In my last post I discussed how a large chunk of my personal wealth evaporated in weeks. The virus shut down the economy and ravaged all our stock portfolios. Thankfully, there was a rapid, but partial recovery. The Dow seems to have stabilized in the 23-24,000 point range. This is largely due to a “flattening” of the curve and treatment options for the virus. Congress and the Fed have collectively injected nearly $9 trillion into the economy to stabilize markets. Unemployment continues to rise, but Americans are receiving $1200 stimulus checks and increased unemployment benefits. With all this going on, the market appears to be pricing out 2020 entirely and focusing on the potential growth of 2021.
The power of dividend investing truly shines when the market is this volatile. As the market went down in March, roughly $400 in dividends was paid out and reinvested. In April I was able to reinvest another $500+ in dividends alone. April was boosted by a $95 semi-annual payout from Rio Tinto (RIO). This accumulated additional shares overall and these shares will likely be worth much more in 2021. And thankfully, the majority of my dividends are still intact. Cracker Barrel suspended theirs relatively early. Exxon’s payout is unsustainable but as of now they are still committed to paying shareholders. Even better, most consumer and healthcare companies are announcing dividend increases.
So, at the time of this writing, dividends in my personal portfolio are safe, for now. The virus appears to have become more of a political issue. Red states want to open and blue states want to stay closed for the foreseeable future. The question now is, how long will it take Americans and the rest of the world to get back to work? Analysts are predicting a strong end to the year and a decent 2021. Is this true or will consumer habits change for the long term? With all these uncertainties I believe it’s important to focus on quality. I’ve been buying stocks over these last few months, but I’ve been averaging in slowly. More importantly I’ve been buying the best possible companies.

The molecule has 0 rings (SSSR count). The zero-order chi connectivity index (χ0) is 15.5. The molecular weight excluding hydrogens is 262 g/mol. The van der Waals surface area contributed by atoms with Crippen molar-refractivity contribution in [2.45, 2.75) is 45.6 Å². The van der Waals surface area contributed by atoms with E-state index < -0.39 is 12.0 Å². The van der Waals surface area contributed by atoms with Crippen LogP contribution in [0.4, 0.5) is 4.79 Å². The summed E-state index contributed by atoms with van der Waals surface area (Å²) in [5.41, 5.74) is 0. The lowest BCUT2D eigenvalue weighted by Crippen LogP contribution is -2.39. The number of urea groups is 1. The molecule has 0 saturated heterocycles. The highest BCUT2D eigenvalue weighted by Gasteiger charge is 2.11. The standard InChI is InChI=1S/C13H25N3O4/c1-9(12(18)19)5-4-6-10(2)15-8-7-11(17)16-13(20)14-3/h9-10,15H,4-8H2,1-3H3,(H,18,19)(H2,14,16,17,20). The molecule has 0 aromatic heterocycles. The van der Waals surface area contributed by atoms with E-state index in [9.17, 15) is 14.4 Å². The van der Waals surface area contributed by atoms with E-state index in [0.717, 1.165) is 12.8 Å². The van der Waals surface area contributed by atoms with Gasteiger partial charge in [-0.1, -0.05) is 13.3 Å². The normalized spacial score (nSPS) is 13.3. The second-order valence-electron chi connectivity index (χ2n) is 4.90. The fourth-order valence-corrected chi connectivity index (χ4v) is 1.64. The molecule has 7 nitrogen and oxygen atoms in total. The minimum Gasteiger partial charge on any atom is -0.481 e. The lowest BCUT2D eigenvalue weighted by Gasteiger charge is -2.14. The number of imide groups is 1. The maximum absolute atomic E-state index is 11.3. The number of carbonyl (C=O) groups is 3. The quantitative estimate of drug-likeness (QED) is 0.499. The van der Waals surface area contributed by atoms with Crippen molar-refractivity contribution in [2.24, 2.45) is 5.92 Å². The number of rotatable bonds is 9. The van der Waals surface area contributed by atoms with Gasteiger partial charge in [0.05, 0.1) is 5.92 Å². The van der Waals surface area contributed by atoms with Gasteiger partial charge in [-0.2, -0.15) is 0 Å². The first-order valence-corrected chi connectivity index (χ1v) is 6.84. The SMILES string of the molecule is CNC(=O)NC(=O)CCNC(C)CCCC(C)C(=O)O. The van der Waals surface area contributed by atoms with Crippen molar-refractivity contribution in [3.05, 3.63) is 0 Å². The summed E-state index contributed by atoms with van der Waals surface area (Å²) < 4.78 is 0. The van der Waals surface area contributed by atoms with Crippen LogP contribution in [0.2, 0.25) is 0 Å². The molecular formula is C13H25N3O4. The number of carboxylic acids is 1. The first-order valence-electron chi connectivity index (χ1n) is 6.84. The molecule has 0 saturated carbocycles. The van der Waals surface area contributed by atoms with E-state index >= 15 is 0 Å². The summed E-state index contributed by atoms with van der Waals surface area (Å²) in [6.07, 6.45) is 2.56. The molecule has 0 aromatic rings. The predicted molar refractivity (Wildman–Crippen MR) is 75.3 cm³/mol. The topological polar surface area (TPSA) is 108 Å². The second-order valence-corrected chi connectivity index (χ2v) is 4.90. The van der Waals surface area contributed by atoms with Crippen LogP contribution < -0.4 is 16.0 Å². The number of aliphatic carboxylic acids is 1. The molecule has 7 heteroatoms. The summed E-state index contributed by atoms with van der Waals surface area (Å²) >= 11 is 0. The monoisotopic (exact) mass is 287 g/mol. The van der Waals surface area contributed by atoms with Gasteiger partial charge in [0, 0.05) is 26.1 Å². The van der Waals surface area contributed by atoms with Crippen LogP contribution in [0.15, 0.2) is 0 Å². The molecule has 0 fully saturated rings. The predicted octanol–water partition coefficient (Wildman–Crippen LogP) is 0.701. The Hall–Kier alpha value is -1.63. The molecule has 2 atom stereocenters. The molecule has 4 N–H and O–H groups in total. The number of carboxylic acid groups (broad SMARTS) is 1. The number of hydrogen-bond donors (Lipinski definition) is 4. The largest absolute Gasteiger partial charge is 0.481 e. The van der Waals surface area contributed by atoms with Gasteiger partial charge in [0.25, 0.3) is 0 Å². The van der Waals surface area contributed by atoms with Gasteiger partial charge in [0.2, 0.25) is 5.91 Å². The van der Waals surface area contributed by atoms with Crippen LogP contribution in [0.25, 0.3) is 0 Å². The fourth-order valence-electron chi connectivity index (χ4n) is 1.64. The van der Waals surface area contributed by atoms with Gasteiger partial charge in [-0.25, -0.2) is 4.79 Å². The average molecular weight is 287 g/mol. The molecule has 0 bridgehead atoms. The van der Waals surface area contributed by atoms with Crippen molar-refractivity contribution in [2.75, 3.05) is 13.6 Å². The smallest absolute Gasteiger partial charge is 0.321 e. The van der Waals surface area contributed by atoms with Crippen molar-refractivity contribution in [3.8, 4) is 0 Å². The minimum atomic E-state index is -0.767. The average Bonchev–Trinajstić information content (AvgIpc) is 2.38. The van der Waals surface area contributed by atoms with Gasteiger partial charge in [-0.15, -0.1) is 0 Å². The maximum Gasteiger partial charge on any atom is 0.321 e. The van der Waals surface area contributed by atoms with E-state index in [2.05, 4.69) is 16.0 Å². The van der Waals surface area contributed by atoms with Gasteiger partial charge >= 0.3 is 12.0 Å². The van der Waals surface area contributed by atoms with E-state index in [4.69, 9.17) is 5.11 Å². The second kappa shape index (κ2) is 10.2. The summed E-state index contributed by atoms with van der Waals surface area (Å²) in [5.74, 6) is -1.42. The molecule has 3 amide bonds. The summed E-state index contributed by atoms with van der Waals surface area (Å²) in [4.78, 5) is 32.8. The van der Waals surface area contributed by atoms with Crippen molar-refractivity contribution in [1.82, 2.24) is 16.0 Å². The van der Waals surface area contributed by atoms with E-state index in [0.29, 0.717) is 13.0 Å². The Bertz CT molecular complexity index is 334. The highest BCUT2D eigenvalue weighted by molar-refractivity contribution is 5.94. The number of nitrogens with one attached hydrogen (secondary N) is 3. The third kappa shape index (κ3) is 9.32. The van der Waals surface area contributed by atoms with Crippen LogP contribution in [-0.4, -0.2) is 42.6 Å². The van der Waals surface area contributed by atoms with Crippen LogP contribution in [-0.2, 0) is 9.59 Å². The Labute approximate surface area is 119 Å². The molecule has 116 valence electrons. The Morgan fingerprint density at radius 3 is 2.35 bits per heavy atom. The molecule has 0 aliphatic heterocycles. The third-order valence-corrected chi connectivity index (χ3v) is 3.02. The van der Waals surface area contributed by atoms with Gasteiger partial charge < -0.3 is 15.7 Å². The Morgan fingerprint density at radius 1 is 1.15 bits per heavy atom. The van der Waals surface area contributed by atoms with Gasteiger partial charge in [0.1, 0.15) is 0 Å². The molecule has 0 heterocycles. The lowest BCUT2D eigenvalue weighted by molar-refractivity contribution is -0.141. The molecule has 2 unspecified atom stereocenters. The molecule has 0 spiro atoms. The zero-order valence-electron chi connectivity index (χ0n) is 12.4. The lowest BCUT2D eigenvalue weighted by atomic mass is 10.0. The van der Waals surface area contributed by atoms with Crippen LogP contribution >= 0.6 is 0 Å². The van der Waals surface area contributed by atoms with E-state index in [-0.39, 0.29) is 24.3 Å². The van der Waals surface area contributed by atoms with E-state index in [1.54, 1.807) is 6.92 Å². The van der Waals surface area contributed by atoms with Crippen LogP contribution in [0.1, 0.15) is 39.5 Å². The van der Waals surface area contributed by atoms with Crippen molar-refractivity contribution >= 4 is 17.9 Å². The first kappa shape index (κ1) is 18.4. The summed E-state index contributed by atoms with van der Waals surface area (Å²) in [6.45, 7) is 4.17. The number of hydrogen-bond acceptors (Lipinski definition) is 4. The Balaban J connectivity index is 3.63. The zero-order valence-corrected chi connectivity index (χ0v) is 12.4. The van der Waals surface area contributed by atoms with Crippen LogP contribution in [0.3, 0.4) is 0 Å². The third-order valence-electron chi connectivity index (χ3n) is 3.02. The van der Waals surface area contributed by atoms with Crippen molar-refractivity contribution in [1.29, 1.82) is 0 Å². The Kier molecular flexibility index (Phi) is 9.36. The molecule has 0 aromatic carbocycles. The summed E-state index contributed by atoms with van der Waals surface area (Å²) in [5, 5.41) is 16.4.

For instance, one of my purchases was that of Microsoft (MSFT). Microsoft is somewhat of a monopoly and has a triple A credit rating, comparable to the U.S. government. I also added on to 3M (MMM), the maker of personal protective equipment. And, of course, I bought more Unilever (UL), a major supplier of consumer-packaged foods. I saw UPS as another decent pick as consumers continue to shift to online shopping. I understand the market will remain volatile and that we may even retest those March lows. But after this is all over, I believe all my companies will pull through. And hopefully we will be returning to growth in the latter half of 2020. The times we live in are scary but there is opportunity, provided we take advantage of it.
DISCLAIMER: I am long on CBRL, XOM, UL, and MSFT. I am not a licensed investment adviser or tax professional. I am not liable for any losses incurred by any parties. This blog should be viewed for entertainment and/or educational purposes only. Any transactions published are not recommendations to buy or sell any securities. Please consult with an investment professional before making investment decisions.